Photo of the Week – February 14, 2013

It’s a tough time of year to be a wildflower photographer.  The first spring flowers are still months away, and fall flowers are a distant memory.  What’s a guy to do?  Gotta make the best of things, I guess.

Here’s a shot from a few weeks ago when we still had snow on the ground.

A frosty rosinweed seedhead in winter prairie.

A frosty rosinweed seed head in winter prairie.  Aurora, Nebraska.

Many wildflowers lose the majority of their flower parts as winter sets in, making them relatively uninteresting to photograph.  Rosinweed (Silphium integrifolium) is an exception; while this one has lost its seeds, it has retained much of its characteristic shape, making it easy to identify and fun to photograph.

The frost doesn’t hurt either.

About these ads

About Chris Helzer

Chris Helzer is an ecologist and Eastern Nebraska Program Director for The Nature Conservancy. He supervises the management and restoration of approximately 4,000 acres of land in central and eastern Nebraska - primarily along the central Platte River. Chris is also the author of "The Ecology and Management of Prairies in the Central United States", published by the University of Iowa Press.
This entry was posted in Prairie Photography, Prairie Plants and tagged , , , , , , , . Bookmark the permalink.

5 Responses to Photo of the Week – February 14, 2013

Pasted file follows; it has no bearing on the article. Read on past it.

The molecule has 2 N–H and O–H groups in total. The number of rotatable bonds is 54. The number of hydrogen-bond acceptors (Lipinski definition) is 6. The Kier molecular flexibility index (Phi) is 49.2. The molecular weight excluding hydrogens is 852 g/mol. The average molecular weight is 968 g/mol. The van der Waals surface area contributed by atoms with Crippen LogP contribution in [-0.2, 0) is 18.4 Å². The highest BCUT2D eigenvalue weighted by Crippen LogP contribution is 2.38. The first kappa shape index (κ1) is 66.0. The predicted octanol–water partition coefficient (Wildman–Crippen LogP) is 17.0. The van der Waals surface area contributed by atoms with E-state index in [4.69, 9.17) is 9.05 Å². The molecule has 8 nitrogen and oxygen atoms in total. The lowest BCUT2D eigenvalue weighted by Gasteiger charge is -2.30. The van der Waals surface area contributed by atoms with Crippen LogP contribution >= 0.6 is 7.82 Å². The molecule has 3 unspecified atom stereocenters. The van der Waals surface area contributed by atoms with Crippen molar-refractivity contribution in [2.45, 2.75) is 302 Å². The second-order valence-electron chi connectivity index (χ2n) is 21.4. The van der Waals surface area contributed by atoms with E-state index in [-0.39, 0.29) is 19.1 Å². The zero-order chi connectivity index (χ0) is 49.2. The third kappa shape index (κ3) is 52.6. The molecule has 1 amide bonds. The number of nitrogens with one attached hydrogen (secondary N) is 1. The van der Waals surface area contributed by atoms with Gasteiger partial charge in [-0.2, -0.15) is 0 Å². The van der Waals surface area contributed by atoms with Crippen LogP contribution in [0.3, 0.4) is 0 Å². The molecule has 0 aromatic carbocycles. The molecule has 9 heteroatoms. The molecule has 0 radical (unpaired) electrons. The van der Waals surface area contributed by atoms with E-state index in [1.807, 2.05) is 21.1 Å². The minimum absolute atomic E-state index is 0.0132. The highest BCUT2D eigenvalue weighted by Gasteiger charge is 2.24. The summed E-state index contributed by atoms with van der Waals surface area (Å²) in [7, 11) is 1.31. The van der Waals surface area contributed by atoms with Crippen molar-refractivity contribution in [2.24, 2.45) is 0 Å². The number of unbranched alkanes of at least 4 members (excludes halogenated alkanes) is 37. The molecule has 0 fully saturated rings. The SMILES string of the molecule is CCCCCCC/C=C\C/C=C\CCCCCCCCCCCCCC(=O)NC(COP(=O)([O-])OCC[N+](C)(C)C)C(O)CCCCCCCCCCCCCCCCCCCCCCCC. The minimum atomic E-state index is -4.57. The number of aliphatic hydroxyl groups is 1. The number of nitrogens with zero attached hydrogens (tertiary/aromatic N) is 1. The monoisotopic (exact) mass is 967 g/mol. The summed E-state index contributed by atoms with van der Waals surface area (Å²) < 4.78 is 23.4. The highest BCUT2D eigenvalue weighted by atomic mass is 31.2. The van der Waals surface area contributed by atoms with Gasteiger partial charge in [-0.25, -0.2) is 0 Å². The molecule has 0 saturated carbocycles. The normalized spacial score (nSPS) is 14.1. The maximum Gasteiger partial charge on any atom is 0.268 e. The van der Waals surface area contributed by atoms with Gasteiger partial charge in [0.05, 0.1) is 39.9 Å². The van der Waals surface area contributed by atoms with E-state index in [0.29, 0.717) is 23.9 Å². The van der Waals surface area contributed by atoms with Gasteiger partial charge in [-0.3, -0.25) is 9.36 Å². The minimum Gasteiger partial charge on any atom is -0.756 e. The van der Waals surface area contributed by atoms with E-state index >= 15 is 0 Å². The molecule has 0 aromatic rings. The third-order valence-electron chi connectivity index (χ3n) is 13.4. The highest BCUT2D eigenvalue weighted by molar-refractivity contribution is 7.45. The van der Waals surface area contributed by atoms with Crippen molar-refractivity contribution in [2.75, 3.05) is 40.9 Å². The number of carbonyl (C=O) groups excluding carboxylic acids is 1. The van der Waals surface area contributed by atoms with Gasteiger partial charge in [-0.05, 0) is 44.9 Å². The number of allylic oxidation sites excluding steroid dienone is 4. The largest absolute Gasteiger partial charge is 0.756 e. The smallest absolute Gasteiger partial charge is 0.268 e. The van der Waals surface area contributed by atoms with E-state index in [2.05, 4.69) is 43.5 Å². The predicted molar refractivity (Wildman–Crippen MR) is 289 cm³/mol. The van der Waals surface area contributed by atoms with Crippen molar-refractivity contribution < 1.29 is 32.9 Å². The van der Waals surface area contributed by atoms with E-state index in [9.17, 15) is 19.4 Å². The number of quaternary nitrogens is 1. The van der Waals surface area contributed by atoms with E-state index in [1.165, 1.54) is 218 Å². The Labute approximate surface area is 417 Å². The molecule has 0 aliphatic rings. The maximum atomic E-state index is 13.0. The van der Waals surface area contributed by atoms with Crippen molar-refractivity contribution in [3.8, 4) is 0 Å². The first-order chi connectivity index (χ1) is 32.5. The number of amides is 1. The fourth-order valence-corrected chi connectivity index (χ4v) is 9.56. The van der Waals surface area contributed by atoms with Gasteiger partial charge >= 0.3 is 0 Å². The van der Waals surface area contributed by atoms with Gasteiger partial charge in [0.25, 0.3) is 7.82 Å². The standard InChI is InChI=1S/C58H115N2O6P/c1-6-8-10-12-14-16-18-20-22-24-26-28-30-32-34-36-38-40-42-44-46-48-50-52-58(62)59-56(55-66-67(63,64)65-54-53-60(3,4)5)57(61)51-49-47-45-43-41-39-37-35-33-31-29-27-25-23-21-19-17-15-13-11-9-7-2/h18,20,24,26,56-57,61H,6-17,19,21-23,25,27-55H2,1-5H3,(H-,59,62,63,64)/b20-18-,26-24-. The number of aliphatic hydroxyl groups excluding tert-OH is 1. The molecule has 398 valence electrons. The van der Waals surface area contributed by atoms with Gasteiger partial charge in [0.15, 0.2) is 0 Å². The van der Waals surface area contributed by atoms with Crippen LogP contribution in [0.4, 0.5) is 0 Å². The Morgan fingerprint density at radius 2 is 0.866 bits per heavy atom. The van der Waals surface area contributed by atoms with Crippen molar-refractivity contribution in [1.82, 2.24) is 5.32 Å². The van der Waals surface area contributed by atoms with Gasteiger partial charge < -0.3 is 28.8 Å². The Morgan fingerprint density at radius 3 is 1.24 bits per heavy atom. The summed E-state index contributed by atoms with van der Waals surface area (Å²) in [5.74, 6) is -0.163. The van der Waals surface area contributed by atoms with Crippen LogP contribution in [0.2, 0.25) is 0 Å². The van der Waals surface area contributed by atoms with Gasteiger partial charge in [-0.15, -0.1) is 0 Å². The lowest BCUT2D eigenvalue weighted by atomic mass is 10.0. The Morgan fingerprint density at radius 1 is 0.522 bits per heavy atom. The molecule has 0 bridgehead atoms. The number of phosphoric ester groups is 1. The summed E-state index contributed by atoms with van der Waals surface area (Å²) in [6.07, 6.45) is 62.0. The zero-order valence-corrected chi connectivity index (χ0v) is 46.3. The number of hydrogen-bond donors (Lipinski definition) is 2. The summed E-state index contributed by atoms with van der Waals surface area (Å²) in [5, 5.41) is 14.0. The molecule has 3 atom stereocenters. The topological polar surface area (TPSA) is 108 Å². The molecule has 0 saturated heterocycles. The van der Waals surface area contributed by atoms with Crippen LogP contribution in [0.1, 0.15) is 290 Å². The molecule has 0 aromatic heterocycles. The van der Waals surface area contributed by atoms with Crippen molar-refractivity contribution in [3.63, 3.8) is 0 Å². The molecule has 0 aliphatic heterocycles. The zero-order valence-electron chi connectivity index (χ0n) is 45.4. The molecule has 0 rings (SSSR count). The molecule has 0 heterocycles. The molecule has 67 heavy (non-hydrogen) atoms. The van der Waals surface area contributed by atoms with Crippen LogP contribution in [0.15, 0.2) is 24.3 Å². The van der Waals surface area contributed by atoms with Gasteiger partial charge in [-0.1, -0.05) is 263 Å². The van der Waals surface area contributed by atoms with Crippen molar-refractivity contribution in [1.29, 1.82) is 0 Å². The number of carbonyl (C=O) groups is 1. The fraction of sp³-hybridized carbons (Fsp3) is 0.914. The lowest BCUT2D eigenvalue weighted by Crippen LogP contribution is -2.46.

1. smccann27 says:

    I like the frost outlines!

  2. Al says:

    Is it too late to locate some wild rose hips or dusty rose colored annual eriogonum? Like you implied Chris, with the snow gone, our basic landscape has pretty much reached its maximum bleakness.

  3. timupham says:

    The rosinweed grows in deep soils in the prairies, and this was prime agricultural land sought by farmers. But the true obstacle for rehabilitating prairie lands are removing the miles of fencing.


Fill in your details below or click an icon to log in: Logo

You are commenting using your account. Log Out / Change )

Twitter picture

You are commenting using your Twitter account. Log Out / Change )

Facebook photo

You are commenting using your Facebook account. Log Out / Change )

Google+ photo

You are commenting using your Google+ account. Log Out / Change )

Connecting to %s